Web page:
1.5 vs. 2°C Global Heating: Why Half a Degree Really Makes a Difference

What's your first thought when you hear the word coral reef? There are many different answers to this question.

Maybe you’ve been lucky enough to see a coral reef with your own eyes. Maybe the first thing that comes to mind is the movie Finding Nemo. But almost everyone has some kind of image in mind and remembers the joy and amazement of seeing the colorful undersea chaos. So for almost everyone, it will also mean a very personal loss if these natural wonders soon cease to exist.

The cause of their disappearance is the climate crisis. If the current trend continues, global heating will rise to 1.5°C before 2040, and 70 to 90 percent of coral reefs will die. If global heating reaches 2°C, there will be virtually no coral reefs left: 98 to 99 percent will not be able to survive at those temperatures. [1]

But the supposedly small difference between 1.5 and 2°C also has dramatic effects in many other areas. Can you, for example, imagine the North Pole completely without snow and ice? When global heating reaches 1.5°C, that’s something we will see every 40 years, at 2°C even every three to five years. [2]

And it’s not just the nice things getting less, it’s also the bad things getting worse. A storm surge that would have been expected every 500 years in Cuxhaven on the North Sea would occur every 100 years if the earth were to heat up by 1.5°C, and even every 33 years if it were to heat up by 2°C. In other words: two or three times in your lifetime. And a heat wave like the one in 2003 which caused 70,000 deaths in Europe could occur every year in the future. That’s one more thing that will be felt by everyone in Europe.

Droughts and famines will have an impact on the global political situation and subsequently on every single individual. In Africa, sub-Saharan Africa, Southeast Asia, and Latin America, fruit and vegetable yields will decline sharply as a result of global warming. Also, especially in arid regions, water supply problems are likely to increase critically at 1.5°, and twice as much at 2°C. [3]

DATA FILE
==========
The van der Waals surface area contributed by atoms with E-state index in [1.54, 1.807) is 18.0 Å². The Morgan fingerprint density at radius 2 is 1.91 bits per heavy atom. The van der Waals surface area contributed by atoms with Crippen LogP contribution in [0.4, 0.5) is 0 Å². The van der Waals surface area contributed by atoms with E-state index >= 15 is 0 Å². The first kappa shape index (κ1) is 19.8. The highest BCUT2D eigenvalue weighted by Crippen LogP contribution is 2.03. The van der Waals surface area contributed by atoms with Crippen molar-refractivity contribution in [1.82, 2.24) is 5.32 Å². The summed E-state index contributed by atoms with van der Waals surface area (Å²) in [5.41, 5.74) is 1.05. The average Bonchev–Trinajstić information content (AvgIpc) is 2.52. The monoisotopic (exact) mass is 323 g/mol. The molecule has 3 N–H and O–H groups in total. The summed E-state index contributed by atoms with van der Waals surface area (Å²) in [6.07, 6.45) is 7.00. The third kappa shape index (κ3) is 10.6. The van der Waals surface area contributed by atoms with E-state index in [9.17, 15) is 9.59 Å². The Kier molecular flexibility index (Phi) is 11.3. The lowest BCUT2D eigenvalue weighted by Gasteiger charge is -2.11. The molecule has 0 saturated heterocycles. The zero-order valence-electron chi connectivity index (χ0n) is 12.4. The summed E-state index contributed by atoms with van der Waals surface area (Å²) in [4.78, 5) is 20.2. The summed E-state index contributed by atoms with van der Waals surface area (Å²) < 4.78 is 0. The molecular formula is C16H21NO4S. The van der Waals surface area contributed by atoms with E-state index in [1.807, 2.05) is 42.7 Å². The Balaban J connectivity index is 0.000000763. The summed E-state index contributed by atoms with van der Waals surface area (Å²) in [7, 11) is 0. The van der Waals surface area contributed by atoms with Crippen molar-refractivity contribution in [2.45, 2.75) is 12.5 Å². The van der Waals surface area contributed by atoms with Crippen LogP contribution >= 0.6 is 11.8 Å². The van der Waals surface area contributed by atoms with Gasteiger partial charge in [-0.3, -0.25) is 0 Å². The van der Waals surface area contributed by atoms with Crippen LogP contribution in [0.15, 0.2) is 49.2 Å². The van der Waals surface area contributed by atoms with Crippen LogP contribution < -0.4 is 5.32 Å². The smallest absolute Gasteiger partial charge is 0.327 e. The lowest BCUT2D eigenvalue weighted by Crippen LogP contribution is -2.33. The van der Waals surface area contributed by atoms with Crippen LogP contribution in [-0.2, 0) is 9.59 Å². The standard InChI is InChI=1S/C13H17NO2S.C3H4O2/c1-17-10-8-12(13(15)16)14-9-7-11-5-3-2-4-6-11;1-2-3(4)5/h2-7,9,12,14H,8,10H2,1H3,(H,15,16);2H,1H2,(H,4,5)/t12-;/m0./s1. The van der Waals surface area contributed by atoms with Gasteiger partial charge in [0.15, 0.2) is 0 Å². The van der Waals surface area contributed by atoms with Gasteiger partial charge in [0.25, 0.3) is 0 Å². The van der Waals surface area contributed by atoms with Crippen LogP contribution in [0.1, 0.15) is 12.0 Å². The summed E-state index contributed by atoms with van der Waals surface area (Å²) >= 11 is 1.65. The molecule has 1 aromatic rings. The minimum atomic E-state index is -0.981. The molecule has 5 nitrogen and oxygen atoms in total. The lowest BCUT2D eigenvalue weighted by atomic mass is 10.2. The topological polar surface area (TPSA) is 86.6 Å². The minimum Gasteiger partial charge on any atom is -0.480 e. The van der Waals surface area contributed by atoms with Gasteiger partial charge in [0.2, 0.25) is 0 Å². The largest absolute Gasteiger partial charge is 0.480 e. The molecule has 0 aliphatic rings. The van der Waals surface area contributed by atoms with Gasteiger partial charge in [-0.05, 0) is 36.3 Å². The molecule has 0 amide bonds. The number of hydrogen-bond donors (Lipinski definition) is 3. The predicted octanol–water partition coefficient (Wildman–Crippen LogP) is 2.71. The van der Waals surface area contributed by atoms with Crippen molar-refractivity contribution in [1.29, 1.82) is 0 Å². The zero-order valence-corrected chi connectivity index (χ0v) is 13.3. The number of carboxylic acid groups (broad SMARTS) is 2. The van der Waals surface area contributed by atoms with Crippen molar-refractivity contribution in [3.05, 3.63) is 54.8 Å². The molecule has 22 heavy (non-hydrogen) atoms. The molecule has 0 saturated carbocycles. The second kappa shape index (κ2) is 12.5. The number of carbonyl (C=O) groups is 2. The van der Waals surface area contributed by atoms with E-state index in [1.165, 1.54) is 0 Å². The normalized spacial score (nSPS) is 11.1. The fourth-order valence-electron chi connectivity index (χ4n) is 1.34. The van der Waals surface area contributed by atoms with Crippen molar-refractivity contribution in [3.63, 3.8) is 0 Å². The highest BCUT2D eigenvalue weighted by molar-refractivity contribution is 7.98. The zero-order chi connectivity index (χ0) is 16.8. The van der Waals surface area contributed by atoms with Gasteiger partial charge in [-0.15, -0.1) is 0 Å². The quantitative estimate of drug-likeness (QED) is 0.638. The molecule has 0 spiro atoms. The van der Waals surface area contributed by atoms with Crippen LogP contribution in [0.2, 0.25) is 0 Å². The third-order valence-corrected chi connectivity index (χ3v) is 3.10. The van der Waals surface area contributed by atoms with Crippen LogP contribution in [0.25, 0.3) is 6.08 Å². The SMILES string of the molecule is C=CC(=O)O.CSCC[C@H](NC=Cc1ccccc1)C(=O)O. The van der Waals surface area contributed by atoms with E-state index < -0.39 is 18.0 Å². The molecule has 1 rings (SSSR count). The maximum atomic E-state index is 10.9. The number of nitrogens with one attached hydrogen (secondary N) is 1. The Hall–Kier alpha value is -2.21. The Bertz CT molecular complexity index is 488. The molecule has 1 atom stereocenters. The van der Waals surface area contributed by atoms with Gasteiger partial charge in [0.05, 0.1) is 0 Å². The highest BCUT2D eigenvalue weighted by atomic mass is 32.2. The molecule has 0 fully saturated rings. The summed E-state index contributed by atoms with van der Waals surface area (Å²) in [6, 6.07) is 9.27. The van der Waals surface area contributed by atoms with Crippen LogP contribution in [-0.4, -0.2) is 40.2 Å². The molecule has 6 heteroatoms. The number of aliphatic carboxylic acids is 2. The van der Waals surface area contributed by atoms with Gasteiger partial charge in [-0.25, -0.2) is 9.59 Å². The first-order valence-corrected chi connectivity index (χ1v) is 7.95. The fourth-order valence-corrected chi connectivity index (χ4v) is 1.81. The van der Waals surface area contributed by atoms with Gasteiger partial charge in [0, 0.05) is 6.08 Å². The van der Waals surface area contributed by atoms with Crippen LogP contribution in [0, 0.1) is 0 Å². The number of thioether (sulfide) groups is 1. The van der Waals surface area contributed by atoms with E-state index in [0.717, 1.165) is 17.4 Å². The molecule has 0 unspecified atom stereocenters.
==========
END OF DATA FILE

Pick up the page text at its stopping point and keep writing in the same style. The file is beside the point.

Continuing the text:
Another factor that should not be underestimated is the psychological strain in the here and now. Our children in particular are growing up with the depressing prospect that so-called tipping points might be exceeded in their lifetime. As a result, global heating would become a vicious circle. The permanently frozen soils in the north of our planet, for example, could thaw and release more and more methane, a powerful greenhouse gas. [4] The consequences, scientists warn, would be disastrous: “Life on Earth can recover from drastic climate change by evolving into new species and creating new ecosystems … Humans cannot.” [5]

But there is also a silver lining. Indeed, the claim that it would be too expensive to save the climate has finally been disproved. Renewable energies are now the cheapest form of electricity generation almost everywhere in the world. [6] So there’s really no reason to keep burning fossil fuels. We could build a new energy infrastructure based on fossil-free electricity, create a lot of jobs in Germany and save money in the process. If we don’t do this, however, the forecasts of climate scientists will soon become reality, and we will experience first-hand the life-changing impact that half a degree Celsius can have.

  1. https://www.helmholtz-klima.de/faq/macht-ein-halbes-grad-einen-unterschied
  2. https://www.klimafakten.de/meldung/neue-infografik-macht-ein-halbes-grad-weniger-erderwaermung-einen-unterschied
  3. https://wiki.bildungsserver.de/klimawandel/index.php/2-Grad-Ziel
  4. https://www.quarks.de/umwelt/klimawandel/diese-5-kippelemente-beschleunigen-die-klimaerwaermung/
  5. https://www.theguardian.com/environment/2021/jun/23/climate-change-dangerous-thresholds-un-report
  6. https://www.carbonbrief.org/solar-is-now-cheapest-electricity-in-history-confirms-iea
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